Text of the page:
flashed a dubious expression then quickly opened his arms.
“Hey, it worked. I’m
laughed. Then in a gentle voice she said, “Sorry, Joseph, but you
know how I feel.”
you know how I relish a challenge.”
remembered the chain had tingled when it touched her skin but
chalked it up to her mother’s power of suggestion.
Now, as if to test it once again, she pressed the locket
against her chest. Nothing happened.
or no magic, I just thought the old piece of jewelry seemed
perfect for my costume.”
path to Fort Desperate rambled alongside a deep ravine where she
caught another glimpse of the tall stranger, but he quickly
vanished behind thick foliage.
Though curious why the man chose to leave his troops, she
said nothing to Joseph.
Suddenly, the path took a steep
Olivia cried out, sliding atop loose pea gravel.
Joseph grabbed her arm.
Thankful to still be upright, she
drew in a shaky breath of relief.
we should slow down.”
“Can’t afford to.
The rest of the trail shouldn’t pose any problems, but
I’ll make sure. Joseph
strode down the trail and disappeared around a sharp bend.
In the depths of the ravine, only
slivers of light pierced the dense foliage.
A patchwork of shadows camouflaged crevices sliced deep
into the slopes. Olivia
edged closer toward one of the narrow trenches. From all that she’d read, she knew these fissures had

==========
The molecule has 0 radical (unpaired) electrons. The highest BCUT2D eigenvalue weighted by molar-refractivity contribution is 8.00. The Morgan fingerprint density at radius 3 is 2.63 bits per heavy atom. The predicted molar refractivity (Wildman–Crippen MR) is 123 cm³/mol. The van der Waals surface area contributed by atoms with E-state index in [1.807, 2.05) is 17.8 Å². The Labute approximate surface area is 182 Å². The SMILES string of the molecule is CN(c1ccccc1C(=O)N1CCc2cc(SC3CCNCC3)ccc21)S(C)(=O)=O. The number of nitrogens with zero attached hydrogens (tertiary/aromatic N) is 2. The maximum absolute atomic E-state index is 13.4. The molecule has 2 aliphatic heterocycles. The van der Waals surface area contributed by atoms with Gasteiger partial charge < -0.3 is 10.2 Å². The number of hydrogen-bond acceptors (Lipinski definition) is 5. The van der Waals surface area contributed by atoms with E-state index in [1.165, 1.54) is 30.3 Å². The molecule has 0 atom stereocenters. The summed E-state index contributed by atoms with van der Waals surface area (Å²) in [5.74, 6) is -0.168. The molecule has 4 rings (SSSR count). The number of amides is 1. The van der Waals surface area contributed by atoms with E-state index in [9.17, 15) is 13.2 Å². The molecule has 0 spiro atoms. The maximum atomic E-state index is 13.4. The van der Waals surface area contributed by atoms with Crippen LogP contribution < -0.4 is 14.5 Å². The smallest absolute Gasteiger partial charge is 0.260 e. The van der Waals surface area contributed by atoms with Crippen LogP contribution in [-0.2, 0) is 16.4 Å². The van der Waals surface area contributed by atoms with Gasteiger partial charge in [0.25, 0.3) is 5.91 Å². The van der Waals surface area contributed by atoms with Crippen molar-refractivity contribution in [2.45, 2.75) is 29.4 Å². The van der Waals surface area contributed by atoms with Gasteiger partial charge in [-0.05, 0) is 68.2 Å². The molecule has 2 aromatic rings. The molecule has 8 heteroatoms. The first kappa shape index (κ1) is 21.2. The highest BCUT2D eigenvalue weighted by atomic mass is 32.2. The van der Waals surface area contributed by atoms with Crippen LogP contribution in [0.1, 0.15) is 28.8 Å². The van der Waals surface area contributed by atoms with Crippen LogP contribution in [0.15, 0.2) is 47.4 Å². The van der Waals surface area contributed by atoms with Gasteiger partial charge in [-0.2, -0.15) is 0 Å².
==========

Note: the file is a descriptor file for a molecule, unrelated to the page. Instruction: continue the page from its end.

provided a place for an ambush; for others, they had become
shallow graves. This
one harbored only tangled roots and cold, dead air.
As if in confirmation of her morbid
thoughts, a chilling gust of wind brushed against her face.
She drew the shawl closer around her shoulders and
Olivia raked her hand along the
rough bark of a majestic pine and wondered how many soldiers had
died beneath its boughs. Unsure
how long she’d been standing there musing on the past, she
automatically checked her wrist.
She chuckled. Of course, her digital watch was in the
glove compartment of Sara’s van.
“Joseph,” she called out.
He didn’t answer.
“We don’t want to miss the start.
I’m heading back,” she shouted, assuming he would
soon catch up with her.
When she reached the path that led
to the parade ground, she felt a sudden twinge against her neck.
Thinking the locket’s chain had caught on her dress,
she ran her hand under the links to free it then continued up
Atop the ravine, a cannon perched
precipitously near the edge.
Its long barrel pointed toward the river, and a white
plume of smoke billowed from its mouth.
Where had that cannon come from?
She didn’t remember seeing it on the way down.
And, if it had fired this close to her, the sound would
have been deafening.
As she moved toward the armament to
get a better look, gunfire sounded behind her.
She spun around but saw nothing.
Thinking the reenactment had begun, she scurried up the
her amazement, the cannon above began to disappear, changing